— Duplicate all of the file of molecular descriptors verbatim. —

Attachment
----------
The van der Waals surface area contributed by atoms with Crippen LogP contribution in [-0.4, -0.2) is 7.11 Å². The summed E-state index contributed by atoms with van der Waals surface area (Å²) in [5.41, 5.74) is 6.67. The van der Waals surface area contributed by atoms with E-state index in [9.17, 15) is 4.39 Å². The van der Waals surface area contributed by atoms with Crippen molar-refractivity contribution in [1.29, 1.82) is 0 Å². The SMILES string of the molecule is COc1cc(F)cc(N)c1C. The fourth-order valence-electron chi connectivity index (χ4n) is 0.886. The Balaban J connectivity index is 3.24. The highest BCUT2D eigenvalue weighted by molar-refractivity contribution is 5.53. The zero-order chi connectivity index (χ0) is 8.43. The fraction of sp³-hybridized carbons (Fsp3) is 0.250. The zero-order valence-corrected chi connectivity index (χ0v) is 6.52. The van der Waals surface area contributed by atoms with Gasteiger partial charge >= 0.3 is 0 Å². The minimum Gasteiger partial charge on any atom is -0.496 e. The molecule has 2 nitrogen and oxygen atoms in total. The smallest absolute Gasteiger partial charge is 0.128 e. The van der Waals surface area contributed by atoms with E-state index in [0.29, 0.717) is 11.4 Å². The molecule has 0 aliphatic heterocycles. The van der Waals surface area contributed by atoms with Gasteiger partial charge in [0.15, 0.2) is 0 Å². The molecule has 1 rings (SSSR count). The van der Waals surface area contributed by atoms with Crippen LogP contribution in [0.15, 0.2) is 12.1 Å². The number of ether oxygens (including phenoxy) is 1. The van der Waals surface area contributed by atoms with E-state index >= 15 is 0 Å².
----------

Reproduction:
The van der Waals surface area contributed by atoms with Crippen LogP contribution in [-0.4, -0.2) is 7.11 Å². The summed E-state index contributed by atoms with van der Waals surface area (Å²) in [5.41, 5.74) is 6.67. The van der Waals surface area contributed by atoms with E-state index in [9.17, 15) is 4.39 Å². The van der Waals surface area contributed by atoms with Crippen molar-refractivity contribution in [1.29, 1.82) is 0 Å². The SMILES string of the molecule is COc1cc(F)cc(N)c1C. The fourth-order valence-electron chi connectivity index (χ4n) is 0.886. The Balaban J connectivity index is 3.24. The highest BCUT2D eigenvalue weighted by molar-refractivity contribution is 5.53. The zero-order chi connectivity index (χ0) is 8.43. The fraction of sp³-hybridized carbons (Fsp3) is 0.250. The zero-order valence-corrected chi connectivity index (χ0v) is 6.52. The van der Waals surface area contributed by atoms with Gasteiger partial charge >= 0.3 is 0 Å². The minimum Gasteiger partial charge on any atom is -0.496 e. The molecule has 2 nitrogen and oxygen atoms in total. The smallest absolute Gasteiger partial charge is 0.128 e. The van der Waals surface area contributed by atoms with E-state index in [0.29, 0.717) is 11.4 Å². The molecule has 0 aliphatic heterocycles. The van der Waals surface area contributed by atoms with Gasteiger partial charge in [0.15, 0.2) is 0 Å². The molecule has 1 rings (SSSR count). The van der Waals surface area contributed by atoms with Crippen LogP contribution in [0.15, 0.2) is 12.1 Å². The number of ether oxygens (including phenoxy) is 1. The van der Waals surface area contributed by atoms with E-state index >= 15 is 0 Å².